Another difference I perceived is that in some clinical fields physicians in the U.S. have access to more state-of-the-art technology, which leads to different types of ethical discussions (for instance, in terms of brain death and pregnancy, there are not so many cases in Argentina as in the U.S. in which a pregnant woman is kept on mechanical support until she delivers the fetus).
However, I feel that Argentina is a more inclusive country in terms of health care since everyone there has a right to free access to public health systems and even in those cases when people have private health insurance, co-pay policies are much more affordable than in the US. Therefore, whenever an ethical issue arises, the financial burden of the treatment is not a necessary part of the discussion, at least not in every case, and states can face liability if they do not provide the means a certain person needs to continue an appropriate treatment.
What are your plans upon your return to Argentina and beyond?
I will continue working at the Public Ministry of Defense of the City of Buenos Aires, where I will be able to apply most of the knowledge I acquired during my LLM and my fellowship at the University of Virginia, especially those issues related to social justice and women’s reproductive rights. The advocacy skills I developed through the interaction with physicians, lawyers and bioethicists will undoubtedly become extremely useful to enhance my work and provide better assistance to my clients, which are mostly low-income women and LTBGIQ people who are continuously denied access to reproductive health care services and contraception education.
Besides, during the next years I plan to do my Masters in Bioethics at Facultad Latinoamericana de Ciencias Sociales (FLACSO) in Buenos Aires, Argentina and I hope one day to get my SJD in Law, with a focus in Bioethics and Human Rights.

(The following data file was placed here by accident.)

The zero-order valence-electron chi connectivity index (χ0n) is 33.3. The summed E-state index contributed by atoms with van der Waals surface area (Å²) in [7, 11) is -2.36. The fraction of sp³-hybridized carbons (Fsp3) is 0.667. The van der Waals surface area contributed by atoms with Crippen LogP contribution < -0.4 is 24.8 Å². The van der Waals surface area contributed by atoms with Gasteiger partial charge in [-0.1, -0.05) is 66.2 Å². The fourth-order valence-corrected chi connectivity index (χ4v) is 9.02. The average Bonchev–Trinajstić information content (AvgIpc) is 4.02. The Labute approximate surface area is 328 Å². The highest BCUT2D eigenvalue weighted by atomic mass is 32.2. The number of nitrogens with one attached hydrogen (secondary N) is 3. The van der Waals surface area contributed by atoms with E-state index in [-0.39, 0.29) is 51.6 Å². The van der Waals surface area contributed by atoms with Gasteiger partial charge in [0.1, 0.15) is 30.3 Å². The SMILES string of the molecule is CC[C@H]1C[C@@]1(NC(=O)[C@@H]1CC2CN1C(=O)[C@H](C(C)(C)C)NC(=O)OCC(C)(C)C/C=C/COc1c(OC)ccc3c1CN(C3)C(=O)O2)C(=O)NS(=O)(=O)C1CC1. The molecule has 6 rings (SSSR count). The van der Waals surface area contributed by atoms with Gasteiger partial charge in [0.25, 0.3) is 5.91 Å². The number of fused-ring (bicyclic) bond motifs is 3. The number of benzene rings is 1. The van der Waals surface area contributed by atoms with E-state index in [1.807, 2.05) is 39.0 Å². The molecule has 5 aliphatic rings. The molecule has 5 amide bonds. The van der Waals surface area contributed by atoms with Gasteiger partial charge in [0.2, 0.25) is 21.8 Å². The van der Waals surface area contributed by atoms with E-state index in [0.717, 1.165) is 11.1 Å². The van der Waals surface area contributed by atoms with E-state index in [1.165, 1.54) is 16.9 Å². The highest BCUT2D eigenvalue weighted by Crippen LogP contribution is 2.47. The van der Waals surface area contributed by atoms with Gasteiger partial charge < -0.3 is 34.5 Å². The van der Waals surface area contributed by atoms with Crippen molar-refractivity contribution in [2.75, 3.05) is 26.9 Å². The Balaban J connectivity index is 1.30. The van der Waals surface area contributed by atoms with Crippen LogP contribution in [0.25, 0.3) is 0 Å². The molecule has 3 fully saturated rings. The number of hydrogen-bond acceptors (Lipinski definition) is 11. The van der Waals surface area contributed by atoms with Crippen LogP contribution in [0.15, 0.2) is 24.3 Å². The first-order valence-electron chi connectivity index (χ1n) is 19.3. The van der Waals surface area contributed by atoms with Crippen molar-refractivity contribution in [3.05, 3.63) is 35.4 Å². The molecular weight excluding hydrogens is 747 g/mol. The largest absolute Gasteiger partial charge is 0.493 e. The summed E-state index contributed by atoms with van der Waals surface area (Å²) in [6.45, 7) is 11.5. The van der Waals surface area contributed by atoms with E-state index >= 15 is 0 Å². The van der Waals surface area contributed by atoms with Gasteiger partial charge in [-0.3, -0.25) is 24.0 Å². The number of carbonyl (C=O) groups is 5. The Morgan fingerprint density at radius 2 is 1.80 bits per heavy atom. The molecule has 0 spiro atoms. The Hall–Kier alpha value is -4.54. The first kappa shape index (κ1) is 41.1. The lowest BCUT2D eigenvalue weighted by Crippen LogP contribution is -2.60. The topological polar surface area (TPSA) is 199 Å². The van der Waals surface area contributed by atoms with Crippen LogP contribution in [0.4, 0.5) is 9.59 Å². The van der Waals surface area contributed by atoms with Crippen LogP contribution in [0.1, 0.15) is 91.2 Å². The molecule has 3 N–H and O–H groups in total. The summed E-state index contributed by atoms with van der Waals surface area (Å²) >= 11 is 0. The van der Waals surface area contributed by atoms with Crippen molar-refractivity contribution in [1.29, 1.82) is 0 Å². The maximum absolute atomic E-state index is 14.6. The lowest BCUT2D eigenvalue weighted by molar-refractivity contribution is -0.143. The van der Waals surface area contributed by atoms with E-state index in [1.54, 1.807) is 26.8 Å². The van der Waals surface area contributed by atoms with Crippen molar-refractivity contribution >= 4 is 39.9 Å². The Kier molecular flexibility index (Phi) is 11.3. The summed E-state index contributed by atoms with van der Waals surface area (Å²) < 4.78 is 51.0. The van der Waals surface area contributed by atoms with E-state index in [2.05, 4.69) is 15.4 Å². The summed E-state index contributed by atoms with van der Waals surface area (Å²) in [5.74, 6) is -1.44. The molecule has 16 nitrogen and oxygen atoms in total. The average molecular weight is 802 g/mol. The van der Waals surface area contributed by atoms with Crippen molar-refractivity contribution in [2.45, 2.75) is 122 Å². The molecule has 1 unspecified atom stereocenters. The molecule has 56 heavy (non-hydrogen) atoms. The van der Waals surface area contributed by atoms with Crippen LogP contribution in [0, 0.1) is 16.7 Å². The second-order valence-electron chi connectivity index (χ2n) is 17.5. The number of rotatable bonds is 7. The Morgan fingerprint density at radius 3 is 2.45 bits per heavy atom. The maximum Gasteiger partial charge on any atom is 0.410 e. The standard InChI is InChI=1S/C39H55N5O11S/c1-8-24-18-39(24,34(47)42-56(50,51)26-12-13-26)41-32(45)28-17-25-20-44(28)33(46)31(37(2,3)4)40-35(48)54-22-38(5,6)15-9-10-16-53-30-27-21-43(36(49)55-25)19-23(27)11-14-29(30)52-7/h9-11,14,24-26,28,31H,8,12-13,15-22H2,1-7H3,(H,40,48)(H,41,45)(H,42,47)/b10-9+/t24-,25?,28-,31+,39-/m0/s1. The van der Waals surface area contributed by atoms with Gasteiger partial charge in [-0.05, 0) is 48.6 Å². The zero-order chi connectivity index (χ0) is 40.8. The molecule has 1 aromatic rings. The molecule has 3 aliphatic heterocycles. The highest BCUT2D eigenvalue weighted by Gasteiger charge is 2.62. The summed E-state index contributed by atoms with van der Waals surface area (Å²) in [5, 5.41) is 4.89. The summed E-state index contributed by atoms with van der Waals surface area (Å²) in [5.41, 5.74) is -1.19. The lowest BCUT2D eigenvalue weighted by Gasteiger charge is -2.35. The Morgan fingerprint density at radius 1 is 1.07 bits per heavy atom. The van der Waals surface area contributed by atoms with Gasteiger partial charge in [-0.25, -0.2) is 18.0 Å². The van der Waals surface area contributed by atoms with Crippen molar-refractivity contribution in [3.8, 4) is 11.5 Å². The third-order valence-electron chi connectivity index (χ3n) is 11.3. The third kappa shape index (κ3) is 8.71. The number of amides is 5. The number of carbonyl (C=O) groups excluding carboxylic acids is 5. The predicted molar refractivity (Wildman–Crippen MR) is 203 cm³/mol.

What will you miss most when you leave the Center/UVA/Charlottesville?
I love Charlottesville and I will definitely miss its scenery, its small-town feel, my everyday ride/walk from North Grounds to Central Grounds, the charming Downtown Mall and its Friday’s after five concerts, the beautiful venues at the wineries, breweries and cideries surrounding the city and all the trails and sunsets at the impressive Blue Ridge Mountains (including the bears and deer, as we don’t see them so often in Buenos Aires). Besides, I will miss all the basketball games at John Paul Jones Arena as I became a huge fan of the UVA team (their winning the NCAA Championship and my having a chance to meet the coach of the team and some of the players were some of the peaks of my American experience). But foremost, I will miss the local community of Charlottesville. I arrived for the first time in this city on August 12, 2017 (not the nicest welcome, to be honest, as that was the day of the Unite the Right rally). That day was extremely confusing and by then I did not quite understand the seriousness of what was happening and why my family and friends wanted me to take the first flight back home.
However, I will never forget how kind everyone was with me and how local people kept telling me that they were happy that I had chosen UVA and that what was going on that dreadful day did not represent the real local people and the way they think. After having lived in Charlottesville for two years I can certainly agree that they were right. I could have not picked a better place to live and a more friendly community than UVA. Not only did they teach me, trust me and give me thousands of opportunities, but they also made me feel at home. And I will always be grateful for that.